Rober said he realizes the system isn’t perfect, but maybe it is time that victims voices should be heard as a member of the Parole Board and not just as people in chairs in front of the board.
“I know that there are inmate’s rights, but what about the victims and their survivors,” Rober said.
Tuesday, February 1, 2011
BROCKTON—Residents who attended an informational meeting about disputed water bills are expected to submit a petition to Mayor Linda Balzotti to act in the matter, including enacting a new ordinance that would require the water department perform an actual meter reading every year—a policy similar to the state’s Department of Public Utilities requirements.
“That’s the industry practice and standard,” said Ward 6 City Councilor Michelle DuBois, who along with Councilor-at-large Jass Stewart and numerous residents with Brockton United Voices organized Monday night’s meeting held at the Mary Baker Elementary School.
An estimated 50 to 60 residents joined a dozen city officials including city councilors, Chief Financial Officer John Condon and members of the city’s legal staff for the meeting that is the first in what will be monthly meetings to discuss issues surrounding residents’ disputed bills and a review by an auditing firm of the water and sewer departments metering and billing practices that have resulted in some residents receiving unusually high water bills.
Many residents reported they had estimated bills for years and suddenly received bills last summer that calculated estimated or actual use going as far back as 15 years of water service.
Many residents said they did not and could not have used the amount of water they have been billed and strongly disagree they had an unidentified leak somewhere in their plumbing system.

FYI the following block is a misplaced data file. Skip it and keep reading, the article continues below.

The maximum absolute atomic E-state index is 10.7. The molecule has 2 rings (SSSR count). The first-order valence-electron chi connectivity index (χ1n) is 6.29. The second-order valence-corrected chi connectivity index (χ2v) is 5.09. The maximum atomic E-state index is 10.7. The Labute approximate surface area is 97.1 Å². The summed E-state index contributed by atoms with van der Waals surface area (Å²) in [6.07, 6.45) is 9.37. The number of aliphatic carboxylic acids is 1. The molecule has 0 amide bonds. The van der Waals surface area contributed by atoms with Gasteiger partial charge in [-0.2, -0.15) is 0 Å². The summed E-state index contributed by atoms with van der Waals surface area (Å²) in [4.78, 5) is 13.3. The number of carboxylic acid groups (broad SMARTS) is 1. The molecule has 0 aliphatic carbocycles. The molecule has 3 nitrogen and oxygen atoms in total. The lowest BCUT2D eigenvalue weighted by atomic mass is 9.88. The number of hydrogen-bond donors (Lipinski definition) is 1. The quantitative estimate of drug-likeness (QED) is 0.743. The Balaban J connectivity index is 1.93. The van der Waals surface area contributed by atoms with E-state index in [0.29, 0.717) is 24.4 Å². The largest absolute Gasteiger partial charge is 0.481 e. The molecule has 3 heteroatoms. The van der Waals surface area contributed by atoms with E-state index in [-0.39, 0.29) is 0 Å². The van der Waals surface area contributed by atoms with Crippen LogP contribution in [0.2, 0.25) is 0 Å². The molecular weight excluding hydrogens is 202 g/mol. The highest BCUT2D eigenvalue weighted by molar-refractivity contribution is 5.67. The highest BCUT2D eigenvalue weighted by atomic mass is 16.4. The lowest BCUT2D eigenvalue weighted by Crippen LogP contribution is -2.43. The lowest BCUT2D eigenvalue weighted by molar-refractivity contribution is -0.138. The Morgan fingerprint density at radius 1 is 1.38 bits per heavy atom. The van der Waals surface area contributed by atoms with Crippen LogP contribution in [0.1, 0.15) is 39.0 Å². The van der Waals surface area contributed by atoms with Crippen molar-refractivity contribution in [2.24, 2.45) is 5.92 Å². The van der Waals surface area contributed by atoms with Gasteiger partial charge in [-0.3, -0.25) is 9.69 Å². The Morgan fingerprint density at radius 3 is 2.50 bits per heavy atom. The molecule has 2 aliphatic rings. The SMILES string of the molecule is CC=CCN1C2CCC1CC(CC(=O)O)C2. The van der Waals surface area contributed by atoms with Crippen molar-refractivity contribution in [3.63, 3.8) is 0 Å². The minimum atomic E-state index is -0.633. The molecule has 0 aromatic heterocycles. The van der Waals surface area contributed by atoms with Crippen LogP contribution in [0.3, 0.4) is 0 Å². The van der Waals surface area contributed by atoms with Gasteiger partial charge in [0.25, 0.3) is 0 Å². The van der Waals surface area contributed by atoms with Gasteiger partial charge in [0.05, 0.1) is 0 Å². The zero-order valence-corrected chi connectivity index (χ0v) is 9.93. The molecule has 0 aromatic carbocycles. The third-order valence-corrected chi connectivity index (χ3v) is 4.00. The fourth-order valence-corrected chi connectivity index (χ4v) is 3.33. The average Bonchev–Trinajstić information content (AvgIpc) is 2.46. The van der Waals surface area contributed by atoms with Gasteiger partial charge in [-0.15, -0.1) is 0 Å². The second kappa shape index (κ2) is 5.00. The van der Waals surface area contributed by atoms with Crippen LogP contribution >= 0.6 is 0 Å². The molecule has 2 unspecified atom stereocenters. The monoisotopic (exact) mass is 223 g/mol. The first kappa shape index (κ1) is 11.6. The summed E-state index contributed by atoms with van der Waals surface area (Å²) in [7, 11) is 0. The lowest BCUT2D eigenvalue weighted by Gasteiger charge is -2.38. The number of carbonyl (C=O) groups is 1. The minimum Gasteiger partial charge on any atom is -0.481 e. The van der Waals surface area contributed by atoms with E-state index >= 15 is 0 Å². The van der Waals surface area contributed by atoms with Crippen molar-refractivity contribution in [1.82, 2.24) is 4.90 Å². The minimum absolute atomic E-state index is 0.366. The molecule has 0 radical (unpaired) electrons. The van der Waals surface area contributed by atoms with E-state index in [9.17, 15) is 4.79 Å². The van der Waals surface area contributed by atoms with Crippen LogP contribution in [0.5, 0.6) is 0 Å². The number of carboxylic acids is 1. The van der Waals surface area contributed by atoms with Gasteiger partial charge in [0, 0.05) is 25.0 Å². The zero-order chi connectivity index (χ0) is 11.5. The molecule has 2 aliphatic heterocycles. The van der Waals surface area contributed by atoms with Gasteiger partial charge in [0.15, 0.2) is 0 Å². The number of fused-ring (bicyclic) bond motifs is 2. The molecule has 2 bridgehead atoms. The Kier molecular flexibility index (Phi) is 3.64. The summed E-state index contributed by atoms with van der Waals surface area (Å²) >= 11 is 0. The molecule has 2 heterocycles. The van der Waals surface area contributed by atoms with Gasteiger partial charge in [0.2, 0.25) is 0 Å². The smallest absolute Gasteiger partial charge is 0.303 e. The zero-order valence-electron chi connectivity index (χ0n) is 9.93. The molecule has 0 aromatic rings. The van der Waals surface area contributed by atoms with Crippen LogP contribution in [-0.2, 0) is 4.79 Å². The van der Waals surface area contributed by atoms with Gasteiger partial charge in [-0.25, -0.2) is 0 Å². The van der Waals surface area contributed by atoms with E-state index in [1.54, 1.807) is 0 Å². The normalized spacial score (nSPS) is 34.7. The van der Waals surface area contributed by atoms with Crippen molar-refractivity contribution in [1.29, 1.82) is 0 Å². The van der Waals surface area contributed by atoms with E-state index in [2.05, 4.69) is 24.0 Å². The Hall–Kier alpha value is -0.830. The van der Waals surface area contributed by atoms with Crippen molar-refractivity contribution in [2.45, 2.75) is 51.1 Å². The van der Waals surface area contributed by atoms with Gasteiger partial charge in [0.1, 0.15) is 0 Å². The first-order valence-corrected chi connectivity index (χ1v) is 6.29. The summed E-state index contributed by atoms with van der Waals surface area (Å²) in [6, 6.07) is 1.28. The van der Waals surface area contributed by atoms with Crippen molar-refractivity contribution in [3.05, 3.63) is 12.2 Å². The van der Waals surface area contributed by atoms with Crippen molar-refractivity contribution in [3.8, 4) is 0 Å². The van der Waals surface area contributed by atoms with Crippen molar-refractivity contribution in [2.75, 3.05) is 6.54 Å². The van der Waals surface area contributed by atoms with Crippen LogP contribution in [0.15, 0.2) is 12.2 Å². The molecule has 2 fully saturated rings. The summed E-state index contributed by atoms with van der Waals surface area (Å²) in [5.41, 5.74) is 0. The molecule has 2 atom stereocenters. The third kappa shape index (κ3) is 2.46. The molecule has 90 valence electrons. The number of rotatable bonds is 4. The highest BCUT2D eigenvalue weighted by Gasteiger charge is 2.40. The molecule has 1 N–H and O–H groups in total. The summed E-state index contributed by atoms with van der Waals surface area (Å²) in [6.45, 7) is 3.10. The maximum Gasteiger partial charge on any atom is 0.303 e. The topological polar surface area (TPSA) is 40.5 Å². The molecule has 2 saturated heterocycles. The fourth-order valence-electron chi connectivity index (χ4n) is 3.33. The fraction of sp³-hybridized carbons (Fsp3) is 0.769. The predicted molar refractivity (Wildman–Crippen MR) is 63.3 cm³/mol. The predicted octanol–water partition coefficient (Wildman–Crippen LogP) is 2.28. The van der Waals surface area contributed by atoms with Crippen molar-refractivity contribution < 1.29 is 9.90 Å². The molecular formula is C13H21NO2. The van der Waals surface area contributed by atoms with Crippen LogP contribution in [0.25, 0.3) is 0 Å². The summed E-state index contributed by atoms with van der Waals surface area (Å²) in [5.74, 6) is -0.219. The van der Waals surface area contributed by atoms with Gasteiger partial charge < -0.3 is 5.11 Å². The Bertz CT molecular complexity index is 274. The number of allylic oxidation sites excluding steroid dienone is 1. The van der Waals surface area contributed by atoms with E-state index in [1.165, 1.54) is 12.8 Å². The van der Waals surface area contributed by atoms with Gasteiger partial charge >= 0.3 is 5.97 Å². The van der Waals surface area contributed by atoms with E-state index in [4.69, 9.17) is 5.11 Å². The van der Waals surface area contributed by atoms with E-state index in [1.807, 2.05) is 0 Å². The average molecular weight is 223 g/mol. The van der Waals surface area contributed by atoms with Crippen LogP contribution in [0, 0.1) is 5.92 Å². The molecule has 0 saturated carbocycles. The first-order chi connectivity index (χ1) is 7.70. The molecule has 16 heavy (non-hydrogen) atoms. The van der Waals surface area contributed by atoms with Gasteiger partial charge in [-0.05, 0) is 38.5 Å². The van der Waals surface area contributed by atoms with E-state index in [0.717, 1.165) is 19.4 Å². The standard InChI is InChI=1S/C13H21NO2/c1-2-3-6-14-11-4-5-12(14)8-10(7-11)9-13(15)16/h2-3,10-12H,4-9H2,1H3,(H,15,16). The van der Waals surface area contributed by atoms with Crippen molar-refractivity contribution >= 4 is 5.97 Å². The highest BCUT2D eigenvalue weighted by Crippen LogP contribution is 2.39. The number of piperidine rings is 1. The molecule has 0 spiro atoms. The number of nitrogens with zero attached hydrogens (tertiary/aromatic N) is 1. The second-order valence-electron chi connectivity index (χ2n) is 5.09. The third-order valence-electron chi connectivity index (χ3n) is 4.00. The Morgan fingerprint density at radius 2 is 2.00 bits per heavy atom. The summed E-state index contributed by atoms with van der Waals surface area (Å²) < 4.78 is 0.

During the meeting several residents told their individual stories about their disputed water bills. Many recounted how the DPW gave them the run-around or were treated with hostility and annoyance by department representatives. One resident, Ed Miller, said the DPW’s management needs to be looked at closely and maybe some need to lose their jobs over the matter.
“We have someone who runs the water department like a fiefdom,” Miller said, referring to DPW head Michael Thoreson. “If he knows his job is on the line he might run it a little better,” he said.
The petition signed last night calls for a “thorough analysis of management” in the water and sewer departments—a measure over and above any recommendations that the auditing firm, The Abrahams Group will offer once its review is complete at the end of March or early April.
Residents also want city officials to limit how far back residents can be billed for estimated reads, or retroactive billing. City officials have said the law allows them to bill as far back as the transfer of the deed—in some cases 12 or 15 years.
Marianne Silva, a member of Brockton United Voices, a grassroots group formed to keep residents informed about the water bill situation, said the meeting went very well and looks forward to the monthly meetings.
“I think it was very productive, very informative,” Silvia said.
The meeting also showed residents who have high bills or want to dispute the bills what the process is. Silvia said 20 to 30 residents filled out dispute forms requesting abatements with the Department of Public Works—the first step in the dispute process.
Silvia and other volunteers will bring the dispute forms to the DPW today, Feb. 1--the deadline for residents who have received notices that their overdue water bills will be attached to their property taxes to dispute the bills and retain their right of appeal at the state Appellate Tax Board.
The deadline is for residents who refuse to pay their bill because they believe it is erroneous and might not have the money to pay the bill.
Those who have paid their bills, but believe the figure is wrong can fight the bill in small claims, district or superior court.
Some residents have had their bills jump from $93 to $1,100 in one quarter, while others received bills for $5,000, $6,000 or much higher figures such as $17,000 or the most publicized of $100,000.
BROCKTON--Due to another storm Tuesday Feb. 1, Brockton Public Schools will release all students one hour early. All afternoon and evening programs have been canceled.
School officials made the announcement following weather forecasts that call for snow and sleet accumulation to be between 4 and 8 inhces in the region.
The city has also declared a snow emergency parking ban which means all vehicles must be removed from city streets to plows can clear snow.
Brockton has also canceled rubbish pickup for Wed. Feb. 2 and moved all collections to the next day due to a storm predicted for early Wednesday into the afternoon that could bring another 4 to 12 inches in the Brockton region and more than a foot north of Boston.
Tuesday trash collection will remain the same.
(Photo courtesy National Weather Service)